SQL Server: DBCC Commands

The Transact-SQL language supports the DBCC (Database Console Commands) statements, which are commands for the Database Engine. Depending on the options used with DBCC, the DBCC commands can be divided into the following groups:

  • Maintenance
  • Informational
  • Validation
  • Performance

In contrast to utilities of the Database Engine, which have to be installed separately for all Linux derivatives, the DBCC commands are already installed during the installation process.

NOTE This section discusses only the validation commands and a command in relation to performance. Other commands will be discussed in relation to their application. For instance, DBCC FREEPROCCACHE is discussed in detail in Chapter 19, while the description of DBCC USEROPTIONS can be found in Chapter 13.

1. Validation Commands

The validation commands do consistency checking of the database. The following commands belong to this group:


The DBCC CHECKALLOC command validates whether every extent indicated by the system has been allocated, as well as that there are no allocated extents that are not indicated by the system. Therefore, this command performs cross-referencing checks for extents.

The DBCC CHECKTABLE command checks the integrity of all the pages and structures that make up the table or indexed view. All performed checks are both physical and logical. The physical checks control the integrity of the physical structure of the page. The logical checks control, among other things, whether every row in the base table has a matching row in each nonclustered index, and vice versa, and whether indices are in their correct sort order. Using the PHYSICAL_ONLY option, you can validate only the physical structure of the page. This option causes a much shorter execution time of the command and is therefore recommended for frequent use on production systems.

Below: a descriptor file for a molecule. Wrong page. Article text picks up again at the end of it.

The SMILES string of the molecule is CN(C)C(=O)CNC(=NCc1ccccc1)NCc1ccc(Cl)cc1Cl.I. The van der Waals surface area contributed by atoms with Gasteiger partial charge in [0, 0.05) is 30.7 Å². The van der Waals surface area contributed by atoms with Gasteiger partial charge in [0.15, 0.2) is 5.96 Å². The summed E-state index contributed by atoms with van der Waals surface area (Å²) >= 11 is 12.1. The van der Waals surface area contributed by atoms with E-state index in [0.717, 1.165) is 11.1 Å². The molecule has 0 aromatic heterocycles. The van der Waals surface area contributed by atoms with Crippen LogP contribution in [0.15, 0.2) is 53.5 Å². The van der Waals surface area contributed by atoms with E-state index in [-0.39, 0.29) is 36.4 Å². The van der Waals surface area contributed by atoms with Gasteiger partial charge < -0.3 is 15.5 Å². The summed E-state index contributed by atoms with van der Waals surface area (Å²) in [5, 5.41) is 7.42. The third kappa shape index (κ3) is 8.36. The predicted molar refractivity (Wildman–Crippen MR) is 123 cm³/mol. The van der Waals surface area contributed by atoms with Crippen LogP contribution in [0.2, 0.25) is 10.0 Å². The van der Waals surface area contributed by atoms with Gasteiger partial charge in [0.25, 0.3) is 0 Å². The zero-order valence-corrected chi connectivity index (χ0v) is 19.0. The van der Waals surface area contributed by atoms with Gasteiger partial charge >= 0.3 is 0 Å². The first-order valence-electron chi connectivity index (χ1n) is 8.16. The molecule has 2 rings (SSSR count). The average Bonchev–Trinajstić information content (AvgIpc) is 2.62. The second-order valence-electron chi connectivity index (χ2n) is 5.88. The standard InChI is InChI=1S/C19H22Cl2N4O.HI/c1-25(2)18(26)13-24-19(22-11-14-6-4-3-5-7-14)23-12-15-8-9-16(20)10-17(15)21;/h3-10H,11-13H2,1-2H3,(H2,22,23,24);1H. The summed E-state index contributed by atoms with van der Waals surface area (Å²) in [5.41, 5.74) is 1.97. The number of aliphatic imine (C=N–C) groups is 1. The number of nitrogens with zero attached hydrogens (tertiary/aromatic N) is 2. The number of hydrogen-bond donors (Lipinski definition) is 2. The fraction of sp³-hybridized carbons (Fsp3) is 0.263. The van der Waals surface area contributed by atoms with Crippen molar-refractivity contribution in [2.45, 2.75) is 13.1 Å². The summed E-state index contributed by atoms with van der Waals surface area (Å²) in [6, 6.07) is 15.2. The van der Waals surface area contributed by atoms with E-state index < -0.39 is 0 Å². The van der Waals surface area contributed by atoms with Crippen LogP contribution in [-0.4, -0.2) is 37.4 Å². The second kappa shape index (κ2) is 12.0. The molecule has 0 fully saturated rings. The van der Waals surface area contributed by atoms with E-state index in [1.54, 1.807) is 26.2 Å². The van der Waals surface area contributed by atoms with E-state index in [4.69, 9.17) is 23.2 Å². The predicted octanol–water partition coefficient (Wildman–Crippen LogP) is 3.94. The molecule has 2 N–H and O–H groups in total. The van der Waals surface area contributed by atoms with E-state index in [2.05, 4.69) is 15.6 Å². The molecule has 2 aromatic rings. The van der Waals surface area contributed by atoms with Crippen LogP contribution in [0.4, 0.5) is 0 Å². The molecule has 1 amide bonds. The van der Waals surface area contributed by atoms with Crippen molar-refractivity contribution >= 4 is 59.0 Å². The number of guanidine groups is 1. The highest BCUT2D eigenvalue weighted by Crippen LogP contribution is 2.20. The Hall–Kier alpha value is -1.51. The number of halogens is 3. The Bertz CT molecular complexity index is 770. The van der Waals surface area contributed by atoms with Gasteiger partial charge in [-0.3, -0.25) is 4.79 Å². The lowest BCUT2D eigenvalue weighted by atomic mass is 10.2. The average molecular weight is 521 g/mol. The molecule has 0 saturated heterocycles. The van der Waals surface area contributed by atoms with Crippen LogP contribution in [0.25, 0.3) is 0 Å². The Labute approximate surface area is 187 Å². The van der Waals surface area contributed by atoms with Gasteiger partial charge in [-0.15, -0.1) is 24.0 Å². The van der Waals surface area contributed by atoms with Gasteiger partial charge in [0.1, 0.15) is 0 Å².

The DBCC CHECKCATALOG command checks for catalog consistency within the specified database. It performs many cross-referencing checks between tables in the system catalog. After the DBCC CATALOG command finishes, a message is written to the error log. If the DBCC command successfully executes, the message indicates a successful completion and the amount of time that the command ran. If the DBCC command stops because of an error, the message indicates the command was terminated, a state value, and the amount of time the command ran.

If you want to check the allocation and the structural and logical integrity of all the objects in the specified database, use DBCC CHECKDB. (As a matter of fact, this command performs all checks previously described, in the given order.)

NOTE All DBCC commands that validate the system use snapshot transactions (see Chapter 13) to provide transactional consistency. In other words, the validation operations do not interfere with the other, ongoing database operations, because they use versions of current rows for validation.

2. Performance Command

The DBCC MEMORYSTATUS command provides a snapshot of the current memory status of the Database Engine. The command’s output is useful in troubleshooting issues that relate to the memory consumption of the Database Engine or to specific out-of-memory errors (many of which automatically print this output in the error log).

The output of this command has several parts, including the “Process/System Counts” part, which delivers important information concerning the total amount of memory (the Working Set parameter) and the actual memory used by the Database Engine (the Available Physical Memory parameter).

Source: Petkovic Dusan (2020), Microsoft SQL Server 2019: A Beginner’s Guide, Seventh Edition-McGraw-Hill Education.

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